NLC joins Indiana cities in case against polluters; oil companies' liability is at stake.
The case, Shell Oil Co. v. Meyer, involves a suit filed by five families living near a former gas station in Tippecanoe, Indiana, whose groundwater was contaminated by leaks from an underground storage tank. The families had sued the property owner, a former occupant, and two major oil companies, Shell and Union 76 Oil. The Indiana Court of Appeals determined that the cost of the cleanup should be financed by the two oil companies. The court determined that even though the gas station was owned and operated by an independent dealer, the two oil companies had made sure it met company standards of presentation and cleanliness: "We agree that Shell and Union had the authority and ability to control underground storage tanks," the appeals court affirmed the trial court's holding that the oil companies are liable.
For cities and towns, the case has major implications -- in and beyond the borders of Indiana. Because the case is one the judges called a case of first impression, the determination that the oil companies had "the authority to control" the tanks could set a precedent for later determinations in some 30 other states that have state statutes modeled after Indiana's. The court's decision was based upon its interpretation of the Indiana Underground Storage Tank Act, which is itself modeled after the federal Resource Conservation and Recovery Act. After determining that there were a "dearth" of cases determining responsibility under either the Indiana or federal law, the appeals court had to break new legal ground.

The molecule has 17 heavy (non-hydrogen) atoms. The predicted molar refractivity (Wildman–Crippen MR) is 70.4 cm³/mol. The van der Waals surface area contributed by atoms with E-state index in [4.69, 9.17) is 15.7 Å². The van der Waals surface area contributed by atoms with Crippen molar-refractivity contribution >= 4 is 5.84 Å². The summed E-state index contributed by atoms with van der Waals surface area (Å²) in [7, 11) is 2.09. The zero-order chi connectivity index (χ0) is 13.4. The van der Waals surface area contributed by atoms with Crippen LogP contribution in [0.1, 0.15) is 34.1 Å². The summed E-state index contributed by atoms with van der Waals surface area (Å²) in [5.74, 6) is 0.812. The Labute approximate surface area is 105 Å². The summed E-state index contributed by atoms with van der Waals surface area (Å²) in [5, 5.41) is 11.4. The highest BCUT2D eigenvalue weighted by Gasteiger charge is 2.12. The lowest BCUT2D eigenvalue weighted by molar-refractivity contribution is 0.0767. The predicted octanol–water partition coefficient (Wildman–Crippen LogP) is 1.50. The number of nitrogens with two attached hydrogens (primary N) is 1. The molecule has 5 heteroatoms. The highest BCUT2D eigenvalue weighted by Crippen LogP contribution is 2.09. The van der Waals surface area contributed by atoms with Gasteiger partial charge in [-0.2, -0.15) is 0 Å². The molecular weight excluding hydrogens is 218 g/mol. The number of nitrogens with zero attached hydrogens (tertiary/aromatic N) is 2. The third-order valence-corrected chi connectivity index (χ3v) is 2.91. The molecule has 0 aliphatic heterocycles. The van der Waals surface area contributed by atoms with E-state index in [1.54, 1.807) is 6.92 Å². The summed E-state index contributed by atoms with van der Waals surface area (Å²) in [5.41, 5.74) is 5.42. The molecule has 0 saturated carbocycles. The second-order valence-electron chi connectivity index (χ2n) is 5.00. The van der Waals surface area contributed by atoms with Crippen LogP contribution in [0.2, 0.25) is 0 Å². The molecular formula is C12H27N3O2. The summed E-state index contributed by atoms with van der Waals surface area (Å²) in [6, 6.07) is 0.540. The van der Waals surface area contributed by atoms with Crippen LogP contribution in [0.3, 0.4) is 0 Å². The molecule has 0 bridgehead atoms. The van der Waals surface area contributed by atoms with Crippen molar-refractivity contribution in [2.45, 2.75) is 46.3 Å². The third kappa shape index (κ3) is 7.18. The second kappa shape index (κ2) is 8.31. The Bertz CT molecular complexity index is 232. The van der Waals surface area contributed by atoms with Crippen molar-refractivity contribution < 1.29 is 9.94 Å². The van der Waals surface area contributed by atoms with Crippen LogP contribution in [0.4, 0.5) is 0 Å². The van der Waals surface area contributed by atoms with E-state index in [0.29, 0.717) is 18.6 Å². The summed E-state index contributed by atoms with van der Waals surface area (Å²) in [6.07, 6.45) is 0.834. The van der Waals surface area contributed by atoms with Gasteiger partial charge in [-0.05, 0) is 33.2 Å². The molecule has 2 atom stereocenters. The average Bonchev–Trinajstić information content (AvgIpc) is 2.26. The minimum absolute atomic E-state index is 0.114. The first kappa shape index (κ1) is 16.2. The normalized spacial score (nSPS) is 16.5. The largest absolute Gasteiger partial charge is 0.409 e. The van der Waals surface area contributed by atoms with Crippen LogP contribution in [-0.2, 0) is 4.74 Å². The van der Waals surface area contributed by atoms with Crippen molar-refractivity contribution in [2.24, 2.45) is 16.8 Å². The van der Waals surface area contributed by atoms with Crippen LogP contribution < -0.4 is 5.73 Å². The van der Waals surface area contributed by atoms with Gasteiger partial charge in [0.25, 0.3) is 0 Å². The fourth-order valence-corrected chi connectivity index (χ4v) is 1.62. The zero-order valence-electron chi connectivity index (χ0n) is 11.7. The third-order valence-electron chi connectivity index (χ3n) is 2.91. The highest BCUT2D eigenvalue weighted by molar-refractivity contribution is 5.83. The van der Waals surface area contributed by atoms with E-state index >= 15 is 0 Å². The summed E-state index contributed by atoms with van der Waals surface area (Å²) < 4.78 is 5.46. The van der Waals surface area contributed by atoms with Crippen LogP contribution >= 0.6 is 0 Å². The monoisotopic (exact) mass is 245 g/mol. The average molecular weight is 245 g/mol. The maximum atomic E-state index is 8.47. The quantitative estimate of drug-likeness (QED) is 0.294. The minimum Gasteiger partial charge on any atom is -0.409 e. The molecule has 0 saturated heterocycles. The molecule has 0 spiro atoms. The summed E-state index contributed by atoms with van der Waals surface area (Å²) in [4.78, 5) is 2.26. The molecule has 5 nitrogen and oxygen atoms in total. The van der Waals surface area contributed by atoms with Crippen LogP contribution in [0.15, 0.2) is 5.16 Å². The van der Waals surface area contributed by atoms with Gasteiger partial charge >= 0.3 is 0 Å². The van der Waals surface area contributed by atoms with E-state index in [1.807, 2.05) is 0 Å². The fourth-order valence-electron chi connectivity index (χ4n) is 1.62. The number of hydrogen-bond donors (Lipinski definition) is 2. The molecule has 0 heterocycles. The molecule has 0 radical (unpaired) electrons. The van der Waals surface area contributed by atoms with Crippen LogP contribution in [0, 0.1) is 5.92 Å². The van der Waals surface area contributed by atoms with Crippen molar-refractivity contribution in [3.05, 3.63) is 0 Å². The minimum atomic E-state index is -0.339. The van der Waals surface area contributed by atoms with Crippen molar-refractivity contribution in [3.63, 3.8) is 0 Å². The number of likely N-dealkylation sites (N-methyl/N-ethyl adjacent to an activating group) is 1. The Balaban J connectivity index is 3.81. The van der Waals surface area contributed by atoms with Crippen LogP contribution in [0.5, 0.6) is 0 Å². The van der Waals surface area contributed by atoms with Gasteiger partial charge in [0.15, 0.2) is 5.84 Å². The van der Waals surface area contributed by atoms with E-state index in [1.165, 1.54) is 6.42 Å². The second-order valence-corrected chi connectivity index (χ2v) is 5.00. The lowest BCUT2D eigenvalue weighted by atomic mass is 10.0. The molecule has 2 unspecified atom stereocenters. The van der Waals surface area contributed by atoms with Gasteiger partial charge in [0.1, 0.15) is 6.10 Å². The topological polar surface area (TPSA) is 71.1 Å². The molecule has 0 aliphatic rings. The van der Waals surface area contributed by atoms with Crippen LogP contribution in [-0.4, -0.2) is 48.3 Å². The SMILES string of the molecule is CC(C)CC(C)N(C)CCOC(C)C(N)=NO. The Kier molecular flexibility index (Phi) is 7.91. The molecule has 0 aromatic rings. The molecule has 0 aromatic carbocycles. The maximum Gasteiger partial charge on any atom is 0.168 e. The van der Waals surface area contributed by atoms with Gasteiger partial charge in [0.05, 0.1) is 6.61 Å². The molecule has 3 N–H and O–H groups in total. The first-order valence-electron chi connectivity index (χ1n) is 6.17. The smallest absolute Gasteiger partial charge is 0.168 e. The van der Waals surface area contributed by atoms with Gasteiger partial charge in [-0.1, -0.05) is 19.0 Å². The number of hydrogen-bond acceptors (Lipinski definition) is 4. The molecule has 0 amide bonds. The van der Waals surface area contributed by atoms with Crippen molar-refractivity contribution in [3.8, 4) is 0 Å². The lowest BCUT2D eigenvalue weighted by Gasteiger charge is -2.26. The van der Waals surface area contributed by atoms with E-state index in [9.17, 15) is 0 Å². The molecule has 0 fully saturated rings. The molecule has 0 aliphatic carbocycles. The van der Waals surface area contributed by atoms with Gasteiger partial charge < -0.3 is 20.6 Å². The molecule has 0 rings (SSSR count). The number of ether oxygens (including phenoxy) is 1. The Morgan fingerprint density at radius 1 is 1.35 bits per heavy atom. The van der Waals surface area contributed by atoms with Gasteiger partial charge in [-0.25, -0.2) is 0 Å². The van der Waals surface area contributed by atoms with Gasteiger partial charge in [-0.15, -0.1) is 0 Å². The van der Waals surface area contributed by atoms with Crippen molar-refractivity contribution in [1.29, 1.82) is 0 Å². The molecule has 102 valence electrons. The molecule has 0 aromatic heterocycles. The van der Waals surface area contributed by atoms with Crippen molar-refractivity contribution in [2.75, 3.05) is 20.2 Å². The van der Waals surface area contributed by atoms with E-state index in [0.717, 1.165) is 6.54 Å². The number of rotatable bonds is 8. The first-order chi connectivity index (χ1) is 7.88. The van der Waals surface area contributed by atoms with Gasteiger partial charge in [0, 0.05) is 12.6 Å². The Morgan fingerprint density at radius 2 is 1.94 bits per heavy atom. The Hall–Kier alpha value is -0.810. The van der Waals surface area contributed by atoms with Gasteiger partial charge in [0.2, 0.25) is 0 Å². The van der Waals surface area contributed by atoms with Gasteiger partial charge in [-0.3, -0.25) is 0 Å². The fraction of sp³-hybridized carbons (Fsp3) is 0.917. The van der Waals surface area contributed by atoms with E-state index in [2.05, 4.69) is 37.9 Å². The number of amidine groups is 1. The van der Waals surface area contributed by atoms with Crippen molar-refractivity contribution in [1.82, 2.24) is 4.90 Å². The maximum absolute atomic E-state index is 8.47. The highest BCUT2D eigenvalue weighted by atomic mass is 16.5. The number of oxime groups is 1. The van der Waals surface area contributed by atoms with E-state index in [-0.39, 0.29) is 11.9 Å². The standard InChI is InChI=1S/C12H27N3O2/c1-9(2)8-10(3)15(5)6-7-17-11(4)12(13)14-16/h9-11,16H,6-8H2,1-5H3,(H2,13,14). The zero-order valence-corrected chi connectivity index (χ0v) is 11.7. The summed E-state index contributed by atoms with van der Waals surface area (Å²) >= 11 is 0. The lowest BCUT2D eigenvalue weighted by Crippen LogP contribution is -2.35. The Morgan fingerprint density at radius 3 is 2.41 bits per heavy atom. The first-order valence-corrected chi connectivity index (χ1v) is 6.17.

For cities, the determination of liability is critical to cleanup. With nearly 50 percent of the nation dependent upon ground water for drinking water, ground water contamination form tanks forces cities and towns to take health and safety action. But the costs of cleanup can be steep.
In addition to immediate health and safety concerns, NLC, in its friend of the court brief warned that such contamination can have harsh economic impacts: "such contamination can cause significant economic problems for cities and towns across the nation by diminishing the property value of any property that has been directly contaminated ... and may interfere with economic development."
The lead attorney for the five families said "the case is really about brownfields and redevelopment." Service stations, abandoned or still in operation, but with suspected contamination from their underground tanks, are typically located on high profile corners in neighborhoods. They can lead to blight and depressed assessed property values, because few developers will want to risk investment -- especially absent clarification of responsibility and liability.
|Printer friendly Cite/link Email Feedback|
|Title Annotation:||National League of Cities|
|Publication:||Nation's Cities Weekly|
|Article Type:||Brief Article|
|Date:||Oct 6, 1997|
|Previous Article:||Brunacini's crew puts out flames, then puts out food for Fido.|
|Next Article:||Lott action delays hasty vote on Internet taxation issue.|